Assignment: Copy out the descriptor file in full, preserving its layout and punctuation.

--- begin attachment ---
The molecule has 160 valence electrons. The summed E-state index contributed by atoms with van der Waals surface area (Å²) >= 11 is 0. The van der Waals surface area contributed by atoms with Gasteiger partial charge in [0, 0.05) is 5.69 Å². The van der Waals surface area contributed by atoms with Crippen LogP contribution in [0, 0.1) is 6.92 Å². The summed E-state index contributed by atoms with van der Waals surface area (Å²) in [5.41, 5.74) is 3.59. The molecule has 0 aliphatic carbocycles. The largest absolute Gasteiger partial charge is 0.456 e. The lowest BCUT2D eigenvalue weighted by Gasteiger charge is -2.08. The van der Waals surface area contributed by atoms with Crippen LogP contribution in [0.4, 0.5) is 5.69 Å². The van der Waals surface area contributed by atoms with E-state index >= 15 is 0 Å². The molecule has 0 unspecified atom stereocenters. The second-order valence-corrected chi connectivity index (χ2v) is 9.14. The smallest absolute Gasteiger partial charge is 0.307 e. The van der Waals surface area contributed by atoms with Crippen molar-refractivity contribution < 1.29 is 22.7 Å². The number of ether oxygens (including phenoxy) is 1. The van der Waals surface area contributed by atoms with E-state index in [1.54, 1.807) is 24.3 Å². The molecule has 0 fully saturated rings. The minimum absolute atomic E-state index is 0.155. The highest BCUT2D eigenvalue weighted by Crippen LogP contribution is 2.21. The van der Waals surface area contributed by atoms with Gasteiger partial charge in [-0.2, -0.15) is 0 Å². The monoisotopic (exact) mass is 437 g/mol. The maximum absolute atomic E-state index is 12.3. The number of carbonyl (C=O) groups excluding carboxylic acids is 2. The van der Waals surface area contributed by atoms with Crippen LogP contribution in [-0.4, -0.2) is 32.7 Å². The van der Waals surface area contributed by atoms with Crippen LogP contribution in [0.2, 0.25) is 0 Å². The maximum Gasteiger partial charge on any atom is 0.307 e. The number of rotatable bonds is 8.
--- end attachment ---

The molecule has 160 valence electrons. The summed E-state index contributed by atoms with van der Waals surface area (Å²) >= 11 is 0. The van der Waals surface area contributed by atoms with Gasteiger partial charge in [0, 0.05) is 5.69 Å². The van der Waals surface area contributed by atoms with Crippen LogP contribution in [0, 0.1) is 6.92 Å². The summed E-state index contributed by atoms with van der Waals surface area (Å²) in [5.41, 5.74) is 3.59. The molecule has 0 aliphatic carbocycles. The largest absolute Gasteiger partial charge is 0.456 e. The lowest BCUT2D eigenvalue weighted by Gasteiger charge is -2.08. The van der Waals surface area contributed by atoms with Crippen LogP contribution in [0.4, 0.5) is 5.69 Å². The van der Waals surface area contributed by atoms with E-state index >= 15 is 0 Å². The molecule has 0 unspecified atom stereocenters. The second-order valence-corrected chi connectivity index (χ2v) is 9.14. The smallest absolute Gasteiger partial charge is 0.307 e. The van der Waals surface area contributed by atoms with Crippen molar-refractivity contribution < 1.29 is 22.7 Å². The number of ether oxygens (including phenoxy) is 1. The van der Waals surface area contributed by atoms with E-state index in [1.54, 1.807) is 24.3 Å². The molecule has 0 fully saturated rings. The minimum absolute atomic E-state index is 0.155. The highest BCUT2D eigenvalue weighted by Crippen LogP contribution is 2.21. The van der Waals surface area contributed by atoms with Gasteiger partial charge in [-0.2, -0.15) is 0 Å². The monoisotopic (exact) mass is 437 g/mol. The maximum absolute atomic E-state index is 12.3. The number of carbonyl (C=O) groups excluding carboxylic acids is 2. The van der Waals surface area contributed by atoms with Crippen LogP contribution in [-0.4, -0.2) is 32.7 Å². The van der Waals surface area contributed by atoms with Crippen LogP contribution in [0.2, 0.25) is 0 Å². The maximum Gasteiger partial charge on any atom is 0.307 e. The number of rotatable bonds is 8.